Diabetic muscular infarct: an unusual cause of extremity pain and dysfunction

Rheumatol Int. 2012 Feb;32(2):525-8. doi: 10.1007/s00296-010-1759-9. Epub 2011 Jan 22.


Diabetic muscular infarct (DMI) is a rare condition, which begins with acute onset of extremity pain and swelling. Patients usually have long-standing disease and poorly controlled diabetes mellitus (DM). Thigh muscle group is the most commonly involved side, while lower leg involvement is rare. We represent herein a 22-year-old patient with type I DM who admitted to our outpatient clinic due to painful swelling of the left leg. In physical examination, anterior left leg was painful and firm on palpation; there was diffuse swelling extending to the knee and ankle with mild local fever and redness. T2-weighted MRI demonstrated hyperintensity in left leg muscles. A biopsy confirmed the diagnosis of DMI. She was treated with glucose regulation, analgesics, antiplatelet treatment and rest. At her 6 months, recurrence of DMI was observed. DMI should be considered in diabetic patients with extremity pain and swelling. Treatment plan should include the regulation of the blood glucose and evaluation of end-organ complications, analgesia, and bed rest.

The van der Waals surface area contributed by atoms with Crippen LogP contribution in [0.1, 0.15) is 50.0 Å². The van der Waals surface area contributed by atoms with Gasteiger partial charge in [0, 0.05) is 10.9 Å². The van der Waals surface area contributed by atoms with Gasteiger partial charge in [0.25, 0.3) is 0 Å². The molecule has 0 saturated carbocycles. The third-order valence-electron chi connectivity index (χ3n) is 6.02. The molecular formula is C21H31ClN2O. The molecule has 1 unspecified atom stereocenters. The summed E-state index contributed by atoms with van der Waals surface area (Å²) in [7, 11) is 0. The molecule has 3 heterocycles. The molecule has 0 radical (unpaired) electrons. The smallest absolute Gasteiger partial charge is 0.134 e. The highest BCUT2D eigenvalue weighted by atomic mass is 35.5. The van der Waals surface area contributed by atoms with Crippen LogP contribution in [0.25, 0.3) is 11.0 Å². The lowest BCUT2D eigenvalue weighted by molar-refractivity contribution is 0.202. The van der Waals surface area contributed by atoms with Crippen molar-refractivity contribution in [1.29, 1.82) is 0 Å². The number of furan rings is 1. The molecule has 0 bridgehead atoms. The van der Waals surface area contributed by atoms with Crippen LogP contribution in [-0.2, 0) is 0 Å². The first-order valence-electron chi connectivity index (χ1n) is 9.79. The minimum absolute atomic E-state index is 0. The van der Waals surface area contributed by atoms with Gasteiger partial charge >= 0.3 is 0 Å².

Publication types

  • Case Reports

MeSH terms

  • Diabetes Complications / metabolism
  • Diabetes Complications / pathology*
  • Female
  • Humans
  • Infarction / etiology*
  • Infarction / pathology
  • Magnetic Resonance Imaging
  • Muscle, Skeletal / blood supply
  • Muscle, Skeletal / pathology*
  • Muscular Diseases / etiology*
  • Muscular Diseases / pathology
  • Musculoskeletal Pain / etiology*
  • Young Adult